The impeachment that was three years in the making. It was solidified when American voters elected over twenty Democrat members to Congress, and officially swayed the balance of power. They were told by candidates at the time that they were going to D.C. to hold Trump accountable. Impeachment wasn’t the endgame. Or, so they were told. It was healthcare. Remember? The border took center stage in October, but Pelosi changed the narrative towards the finish line last November. Polls showed the healthcare Hail Mary played well with most of the seats they switched, and not impeachment. But, that doesn’t matter now.
How does this impact the general election in 2020? Well, Trump is impeached, and he will wear the Scarlet Letter for about a year. Remember, he switched Iowa (148,000), Wisconsin (23,000), Michigan (11,000), Pennsylvania (54,000), North Carolina (173,000), Ohio (447,000), and Florida (103,000) from blue to red with the number of votes in parentheses highlighting the margin of victory.
One key point – whoever leads the Democrats can simply swap Wisconsin, Michigan, and Pennsylvania, and win 2020. That’s essentially only 88,000 votes.
Let’s focus on the black vote. Black turnout went down by about 765,000 in 2016. So, while one can say white votes pushed Trump over the hump, a lack of black votes gave him the win, too. What does that mean for 2020? Say the same turnout happens, and blacks stay home, again. This means the Democrats need to sway half+1 of those 88,000 voters, or sway some, and rely on new voters. The new bloc likely comes from Gen-Z voters coming of age, and lower echelon Millennials who didn’t vote in 2016. This is a plausible scenario, and one that isn’t too hard. But, what if even more black voters stay home in 2020 or end up supporting Trump? Now, Democrats have a problem.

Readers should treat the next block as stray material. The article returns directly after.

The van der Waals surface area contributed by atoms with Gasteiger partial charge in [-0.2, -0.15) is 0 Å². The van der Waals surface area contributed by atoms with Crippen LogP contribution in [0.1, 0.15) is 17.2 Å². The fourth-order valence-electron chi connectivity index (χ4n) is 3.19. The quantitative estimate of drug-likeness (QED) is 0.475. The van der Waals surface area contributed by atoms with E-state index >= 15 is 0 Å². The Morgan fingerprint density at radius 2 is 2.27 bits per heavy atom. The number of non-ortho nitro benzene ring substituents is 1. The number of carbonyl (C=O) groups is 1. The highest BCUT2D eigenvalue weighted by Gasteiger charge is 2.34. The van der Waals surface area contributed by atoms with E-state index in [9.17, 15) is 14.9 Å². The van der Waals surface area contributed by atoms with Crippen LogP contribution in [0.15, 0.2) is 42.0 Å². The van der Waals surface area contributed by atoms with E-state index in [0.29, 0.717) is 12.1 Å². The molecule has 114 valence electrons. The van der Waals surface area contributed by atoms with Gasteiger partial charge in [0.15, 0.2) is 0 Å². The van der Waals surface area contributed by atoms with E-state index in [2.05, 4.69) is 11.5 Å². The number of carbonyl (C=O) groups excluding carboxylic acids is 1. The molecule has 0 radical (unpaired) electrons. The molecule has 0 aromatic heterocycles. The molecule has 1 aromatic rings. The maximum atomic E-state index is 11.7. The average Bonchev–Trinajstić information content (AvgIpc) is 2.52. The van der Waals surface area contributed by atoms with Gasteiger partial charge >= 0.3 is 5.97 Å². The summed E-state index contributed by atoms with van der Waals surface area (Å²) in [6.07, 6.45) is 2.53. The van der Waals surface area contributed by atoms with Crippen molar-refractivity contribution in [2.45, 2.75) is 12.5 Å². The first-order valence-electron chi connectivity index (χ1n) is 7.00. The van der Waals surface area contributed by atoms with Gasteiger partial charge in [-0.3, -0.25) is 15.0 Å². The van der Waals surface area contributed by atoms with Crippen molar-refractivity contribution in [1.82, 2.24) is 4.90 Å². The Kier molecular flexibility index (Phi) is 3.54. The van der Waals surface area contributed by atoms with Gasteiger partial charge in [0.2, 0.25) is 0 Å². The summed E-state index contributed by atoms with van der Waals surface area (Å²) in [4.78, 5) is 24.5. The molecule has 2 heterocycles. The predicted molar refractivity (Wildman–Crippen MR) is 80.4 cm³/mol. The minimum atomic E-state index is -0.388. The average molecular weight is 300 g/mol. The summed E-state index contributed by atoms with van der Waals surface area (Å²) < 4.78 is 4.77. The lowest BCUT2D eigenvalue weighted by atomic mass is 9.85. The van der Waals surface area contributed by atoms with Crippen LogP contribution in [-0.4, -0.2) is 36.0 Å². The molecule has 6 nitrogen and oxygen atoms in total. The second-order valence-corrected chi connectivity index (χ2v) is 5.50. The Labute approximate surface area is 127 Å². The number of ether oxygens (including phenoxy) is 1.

Why are black voters not coming out, and why does this matter? Well, the last time a Republican lost with at least 8% of the black vote was in 1996 with Clinton v Gore. So, the number matters. It is especially true in cities like Milwaukee, Detroit, and Philadelphia where only a few thousand voters can turn the red state back to blue and take Trump out.
That brings us to the main question. Why would a black voter come out? For three years they’ve been told Trump is racist, yet Trump has remained steady with his black vote support. It doesn’t appear the rhetoric has stuck. It is hard to believe that impeachment would suddenly move the dial. The Democrats have another problem. Black vote is in Joe Biden’s corner. What if he doesn’t get the nod? The South Carolina Primary proved the hypothesis he was touting for months. Biden is the only candidate that can drive out the Obama coalition of black voters. The Democratic Party in South Carolina is comprised of about 57% black voters. Of those, 6 in 10 gave their vote to Biden. This is huge. It is the most relevant piece of data from any of the four states that have voted to date. Joe Biden is the only candidate the Democrats have that can drive out black voters in states that matter. He is their only formidable opponent.
They already lost a lot of Clinton-era Democrats who felt left behind in 2016. Remember, Hillary didn’t even visit Wisconsin. Losing a portion of the Obama coalition is a death sentence for the party. As of now, it seems all but a foregone conclusion. The other candidates simply do not have confidence with black voters. Mayor Pete has shown an inability to deal with race relations on a local level when an officer involved shooting took place in South Bend a few months back. Mayor Bloomberg has drastically miscalculated race relations with his stop and frisk tactics while acting as Mayor of New York. The party may have ideas that speak to college age individuals, but that is not enough to drive up turnout and win in November. The black vote is paramount to success, and as of today, they have worsened their stance with the community since 2016.